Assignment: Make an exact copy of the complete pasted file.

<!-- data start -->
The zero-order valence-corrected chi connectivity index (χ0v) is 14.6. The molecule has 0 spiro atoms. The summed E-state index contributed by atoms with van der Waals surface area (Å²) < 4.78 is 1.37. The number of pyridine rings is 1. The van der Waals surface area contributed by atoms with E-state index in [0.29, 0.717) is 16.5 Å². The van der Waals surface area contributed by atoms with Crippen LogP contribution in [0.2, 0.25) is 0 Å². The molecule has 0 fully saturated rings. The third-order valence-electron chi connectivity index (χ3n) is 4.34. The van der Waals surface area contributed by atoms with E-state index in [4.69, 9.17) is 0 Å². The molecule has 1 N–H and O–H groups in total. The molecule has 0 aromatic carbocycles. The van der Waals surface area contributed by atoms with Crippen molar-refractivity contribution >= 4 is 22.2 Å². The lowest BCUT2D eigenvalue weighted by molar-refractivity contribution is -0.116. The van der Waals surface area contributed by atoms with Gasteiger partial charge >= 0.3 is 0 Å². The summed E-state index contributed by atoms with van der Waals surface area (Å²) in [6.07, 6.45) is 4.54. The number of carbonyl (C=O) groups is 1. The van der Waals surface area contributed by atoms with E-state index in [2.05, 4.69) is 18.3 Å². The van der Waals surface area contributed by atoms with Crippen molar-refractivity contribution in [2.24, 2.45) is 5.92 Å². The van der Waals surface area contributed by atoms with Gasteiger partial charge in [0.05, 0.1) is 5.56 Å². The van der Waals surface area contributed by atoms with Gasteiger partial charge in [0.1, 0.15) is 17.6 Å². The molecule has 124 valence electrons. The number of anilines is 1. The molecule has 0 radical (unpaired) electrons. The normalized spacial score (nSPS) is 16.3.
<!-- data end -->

The zero-order valence-corrected chi connectivity index (χ0v) is 14.6. The molecule has 0 spiro atoms. The summed E-state index contributed by atoms with van der Waals surface area (Å²) < 4.78 is 1.37. The number of pyridine rings is 1. The van der Waals surface area contributed by atoms with E-state index in [0.29, 0.717) is 16.5 Å². The van der Waals surface area contributed by atoms with Crippen LogP contribution in [0.2, 0.25) is 0 Å². The molecule has 0 fully saturated rings. The third-order valence-electron chi connectivity index (χ3n) is 4.34. The van der Waals surface area contributed by atoms with E-state index in [4.69, 9.17) is 0 Å². The molecule has 1 N–H and O–H groups in total. The molecule has 0 aromatic carbocycles. The van der Waals surface area contributed by atoms with Crippen molar-refractivity contribution >= 4 is 22.2 Å². The lowest BCUT2D eigenvalue weighted by molar-refractivity contribution is -0.116. The van der Waals surface area contributed by atoms with Gasteiger partial charge >= 0.3 is 0 Å². The summed E-state index contributed by atoms with van der Waals surface area (Å²) in [6.07, 6.45) is 4.54. The number of carbonyl (C=O) groups is 1. The van der Waals surface area contributed by atoms with E-state index in [2.05, 4.69) is 18.3 Å². The van der Waals surface area contributed by atoms with Crippen molar-refractivity contribution in [2.24, 2.45) is 5.92 Å². The van der Waals surface area contributed by atoms with Gasteiger partial charge in [0.05, 0.1) is 5.56 Å². The van der Waals surface area contributed by atoms with Gasteiger partial charge in [0.1, 0.15) is 17.6 Å². The molecule has 124 valence electrons. The number of anilines is 1. The molecule has 0 radical (unpaired) electrons. The normalized spacial score (nSPS) is 16.3.